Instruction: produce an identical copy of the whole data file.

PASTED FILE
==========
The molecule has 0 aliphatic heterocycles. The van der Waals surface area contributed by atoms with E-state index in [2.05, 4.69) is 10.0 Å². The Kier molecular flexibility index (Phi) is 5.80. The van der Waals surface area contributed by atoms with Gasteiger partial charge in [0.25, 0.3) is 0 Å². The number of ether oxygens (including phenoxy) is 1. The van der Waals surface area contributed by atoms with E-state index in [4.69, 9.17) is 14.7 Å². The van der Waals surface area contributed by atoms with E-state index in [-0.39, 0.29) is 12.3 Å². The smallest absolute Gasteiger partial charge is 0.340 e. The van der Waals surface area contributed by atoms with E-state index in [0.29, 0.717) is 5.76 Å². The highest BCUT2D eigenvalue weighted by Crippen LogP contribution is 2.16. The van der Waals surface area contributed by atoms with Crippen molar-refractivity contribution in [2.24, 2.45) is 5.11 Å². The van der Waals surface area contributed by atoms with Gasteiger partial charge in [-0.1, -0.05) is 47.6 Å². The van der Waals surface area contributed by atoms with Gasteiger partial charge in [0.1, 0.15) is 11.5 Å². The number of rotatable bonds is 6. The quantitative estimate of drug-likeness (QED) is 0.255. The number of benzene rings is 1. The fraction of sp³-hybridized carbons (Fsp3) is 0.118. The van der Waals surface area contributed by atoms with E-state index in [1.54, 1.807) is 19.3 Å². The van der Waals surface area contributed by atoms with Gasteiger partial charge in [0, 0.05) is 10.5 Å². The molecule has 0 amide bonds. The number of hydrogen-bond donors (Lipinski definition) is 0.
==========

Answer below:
The molecule has 0 aliphatic heterocycles. The van der Waals surface area contributed by atoms with E-state index in [2.05, 4.69) is 10.0 Å². The Kier molecular flexibility index (Phi) is 5.80. The van der Waals surface area contributed by atoms with Gasteiger partial charge in [0.25, 0.3) is 0 Å². The number of ether oxygens (including phenoxy) is 1. The van der Waals surface area contributed by atoms with E-state index in [4.69, 9.17) is 14.7 Å². The van der Waals surface area contributed by atoms with E-state index in [-0.39, 0.29) is 12.3 Å². The smallest absolute Gasteiger partial charge is 0.340 e. The van der Waals surface area contributed by atoms with E-state index in [0.29, 0.717) is 5.76 Å². The highest BCUT2D eigenvalue weighted by Crippen LogP contribution is 2.16. The van der Waals surface area contributed by atoms with Crippen molar-refractivity contribution in [2.24, 2.45) is 5.11 Å². The van der Waals surface area contributed by atoms with Gasteiger partial charge in [-0.1, -0.05) is 47.6 Å². The van der Waals surface area contributed by atoms with Gasteiger partial charge in [0.1, 0.15) is 11.5 Å². The number of rotatable bonds is 6. The quantitative estimate of drug-likeness (QED) is 0.255. The number of benzene rings is 1. The fraction of sp³-hybridized carbons (Fsp3) is 0.118. The van der Waals surface area contributed by atoms with E-state index in [1.54, 1.807) is 19.3 Å². The van der Waals surface area contributed by atoms with Gasteiger partial charge in [0, 0.05) is 10.5 Å². The molecule has 0 amide bonds. The number of hydrogen-bond donors (Lipinski definition) is 0.